Presidential Scholar Emily Johnson wanted more class variety than her high school could provide, so she dual enrolled at the University of North Georgia for two and a half years. It may seem odd to some that she graduated with her associate’s degree a week before her high school graduation from Robert W. Johnson High School in Gainesville, Ga., but not for Emily.
“I saw this as an opportunity to get free college credits and learn what I’d like to major in after high school. That’s a win-win,” she said.
Though Johnson loved her high school days at as senior captain of the cross country team and being class valedictorian, it was a 7th grade teacher, Mrs. Madsen, who opened her eyes to a possible career.
“I was on a mock trial team as an attorney and we won the trial,” she said. “Digging into the case file, calling on witnesses and strategizing was all so exciting. It made me think of law as a possible career.”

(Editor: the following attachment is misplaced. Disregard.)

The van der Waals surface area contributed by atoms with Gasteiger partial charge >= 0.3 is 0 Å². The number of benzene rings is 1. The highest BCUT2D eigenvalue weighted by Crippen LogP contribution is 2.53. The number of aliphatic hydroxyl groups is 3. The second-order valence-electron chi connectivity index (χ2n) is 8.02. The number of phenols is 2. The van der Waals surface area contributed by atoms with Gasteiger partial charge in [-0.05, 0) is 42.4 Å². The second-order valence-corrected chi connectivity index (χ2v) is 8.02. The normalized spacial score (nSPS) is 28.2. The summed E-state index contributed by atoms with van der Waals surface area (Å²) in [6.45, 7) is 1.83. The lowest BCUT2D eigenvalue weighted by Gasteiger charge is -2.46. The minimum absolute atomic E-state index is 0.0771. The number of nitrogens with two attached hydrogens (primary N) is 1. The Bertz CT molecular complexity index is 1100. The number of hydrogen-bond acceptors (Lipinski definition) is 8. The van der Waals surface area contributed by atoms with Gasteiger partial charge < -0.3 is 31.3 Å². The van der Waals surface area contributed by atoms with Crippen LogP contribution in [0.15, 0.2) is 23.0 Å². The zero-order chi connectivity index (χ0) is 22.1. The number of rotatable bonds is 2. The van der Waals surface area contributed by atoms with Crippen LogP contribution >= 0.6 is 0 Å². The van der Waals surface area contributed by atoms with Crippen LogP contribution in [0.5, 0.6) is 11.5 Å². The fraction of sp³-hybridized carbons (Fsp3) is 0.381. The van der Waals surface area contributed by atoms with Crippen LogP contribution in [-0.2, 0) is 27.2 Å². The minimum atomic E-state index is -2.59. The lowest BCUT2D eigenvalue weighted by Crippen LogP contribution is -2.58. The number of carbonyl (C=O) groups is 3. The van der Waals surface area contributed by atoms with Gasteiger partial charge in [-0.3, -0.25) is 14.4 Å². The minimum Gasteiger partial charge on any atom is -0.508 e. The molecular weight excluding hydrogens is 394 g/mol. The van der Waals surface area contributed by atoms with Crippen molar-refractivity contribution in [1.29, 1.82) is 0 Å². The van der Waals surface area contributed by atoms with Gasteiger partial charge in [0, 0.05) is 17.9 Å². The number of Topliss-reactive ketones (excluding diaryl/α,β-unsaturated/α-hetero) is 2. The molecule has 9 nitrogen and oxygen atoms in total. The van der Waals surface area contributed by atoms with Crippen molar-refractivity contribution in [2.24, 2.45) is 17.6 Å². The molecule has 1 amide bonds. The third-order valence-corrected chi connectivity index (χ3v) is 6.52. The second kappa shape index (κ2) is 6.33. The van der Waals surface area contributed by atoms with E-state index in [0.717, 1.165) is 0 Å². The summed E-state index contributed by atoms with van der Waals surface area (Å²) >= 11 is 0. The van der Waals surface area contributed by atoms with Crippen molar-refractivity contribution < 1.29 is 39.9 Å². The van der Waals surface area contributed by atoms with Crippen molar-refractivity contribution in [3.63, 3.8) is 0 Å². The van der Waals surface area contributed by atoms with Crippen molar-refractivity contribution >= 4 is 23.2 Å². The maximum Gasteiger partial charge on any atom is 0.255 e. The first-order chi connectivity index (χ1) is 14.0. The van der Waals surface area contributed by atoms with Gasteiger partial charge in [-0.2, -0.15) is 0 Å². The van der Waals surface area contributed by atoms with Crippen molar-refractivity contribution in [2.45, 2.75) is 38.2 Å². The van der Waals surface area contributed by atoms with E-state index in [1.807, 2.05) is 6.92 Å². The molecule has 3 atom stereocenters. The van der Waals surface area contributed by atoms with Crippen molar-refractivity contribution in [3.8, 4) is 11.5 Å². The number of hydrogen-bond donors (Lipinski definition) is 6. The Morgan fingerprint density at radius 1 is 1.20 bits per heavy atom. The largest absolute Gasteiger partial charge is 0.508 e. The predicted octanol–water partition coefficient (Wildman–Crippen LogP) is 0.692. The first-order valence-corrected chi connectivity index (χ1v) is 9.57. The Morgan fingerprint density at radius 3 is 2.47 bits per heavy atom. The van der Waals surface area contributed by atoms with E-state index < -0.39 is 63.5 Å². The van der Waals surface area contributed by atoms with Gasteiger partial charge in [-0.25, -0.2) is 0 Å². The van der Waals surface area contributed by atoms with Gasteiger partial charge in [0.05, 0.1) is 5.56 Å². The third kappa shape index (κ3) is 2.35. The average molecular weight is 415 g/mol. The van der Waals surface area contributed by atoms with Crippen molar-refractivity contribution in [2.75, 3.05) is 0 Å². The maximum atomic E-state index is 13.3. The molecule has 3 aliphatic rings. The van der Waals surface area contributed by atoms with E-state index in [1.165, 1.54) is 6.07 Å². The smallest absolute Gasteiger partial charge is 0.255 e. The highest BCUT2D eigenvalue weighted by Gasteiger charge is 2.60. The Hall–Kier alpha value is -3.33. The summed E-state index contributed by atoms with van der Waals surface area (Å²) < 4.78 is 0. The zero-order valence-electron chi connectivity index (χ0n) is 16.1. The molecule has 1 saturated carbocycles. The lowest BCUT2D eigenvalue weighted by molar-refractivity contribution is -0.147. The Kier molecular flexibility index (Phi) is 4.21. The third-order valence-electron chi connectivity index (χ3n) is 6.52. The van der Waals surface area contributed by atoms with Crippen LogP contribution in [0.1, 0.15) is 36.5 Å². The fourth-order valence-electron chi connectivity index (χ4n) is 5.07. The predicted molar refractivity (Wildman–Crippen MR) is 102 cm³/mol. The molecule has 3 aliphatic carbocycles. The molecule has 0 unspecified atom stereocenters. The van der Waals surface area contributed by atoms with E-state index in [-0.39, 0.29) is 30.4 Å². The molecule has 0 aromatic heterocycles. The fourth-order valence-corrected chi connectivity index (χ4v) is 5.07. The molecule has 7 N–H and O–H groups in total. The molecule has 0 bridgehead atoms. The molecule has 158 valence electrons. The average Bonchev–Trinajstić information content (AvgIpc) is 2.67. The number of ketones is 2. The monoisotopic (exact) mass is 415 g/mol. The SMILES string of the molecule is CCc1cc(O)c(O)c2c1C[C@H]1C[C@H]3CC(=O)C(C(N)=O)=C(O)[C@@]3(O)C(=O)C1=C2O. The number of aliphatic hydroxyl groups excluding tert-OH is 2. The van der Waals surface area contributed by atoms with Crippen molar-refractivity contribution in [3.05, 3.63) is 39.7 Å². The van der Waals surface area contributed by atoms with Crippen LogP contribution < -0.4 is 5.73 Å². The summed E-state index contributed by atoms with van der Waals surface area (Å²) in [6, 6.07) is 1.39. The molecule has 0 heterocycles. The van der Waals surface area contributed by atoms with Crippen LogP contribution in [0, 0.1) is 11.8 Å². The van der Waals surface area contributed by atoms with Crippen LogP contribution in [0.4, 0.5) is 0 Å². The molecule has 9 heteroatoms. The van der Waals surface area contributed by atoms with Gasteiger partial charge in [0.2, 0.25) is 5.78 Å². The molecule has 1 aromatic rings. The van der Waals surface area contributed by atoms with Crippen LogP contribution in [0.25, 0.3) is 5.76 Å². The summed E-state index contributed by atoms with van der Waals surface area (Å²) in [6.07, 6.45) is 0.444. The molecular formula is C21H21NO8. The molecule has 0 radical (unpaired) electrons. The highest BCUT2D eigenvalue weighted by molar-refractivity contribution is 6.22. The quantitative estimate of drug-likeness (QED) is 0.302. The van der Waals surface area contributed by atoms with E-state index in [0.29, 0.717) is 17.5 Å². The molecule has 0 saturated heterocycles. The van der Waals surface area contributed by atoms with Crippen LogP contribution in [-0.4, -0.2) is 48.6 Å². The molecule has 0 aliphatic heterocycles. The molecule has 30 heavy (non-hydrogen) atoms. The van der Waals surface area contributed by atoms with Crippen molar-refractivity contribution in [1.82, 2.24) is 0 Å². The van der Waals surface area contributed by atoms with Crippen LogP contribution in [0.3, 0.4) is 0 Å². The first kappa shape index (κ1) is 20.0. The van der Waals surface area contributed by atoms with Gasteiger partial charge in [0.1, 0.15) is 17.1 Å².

Fast forward a few years and Johnson found herself as an intern for a probate judge in Hall County.
“Getting to shadow a judge, sit in on proceedings and work the front desk gave me a broad picture of the courts work and how they serve,” she said. “It really is a career that gives back to the community and that’s important to me.”
She plans to major in political science and then pursue her law degree. Ideally, she’ll be accepted into the accelerated bachelor’s/J.D. program which allows students to complete both degrees in just six years.
“Being a part of the Honors College really appealed to me because it’s almost like a small school inside a larger one,” Johnson said. “It’s a nice transition, especially if you’re from a small town.”
She may join the award-winning Georgia State Mock Trial team and see if it instills the same passion as it did in 7th grade.
Just like in high school, Johnson is always looking at how to make the most of her time when she has a goal.
To learn more about the Presidential Scholarship, Georgia State’s most prestigious and valuable academic award, go to honors.gsu.edu/the-presidential-scholarship.
Story by Boyd Baker, photo by Meg Buscema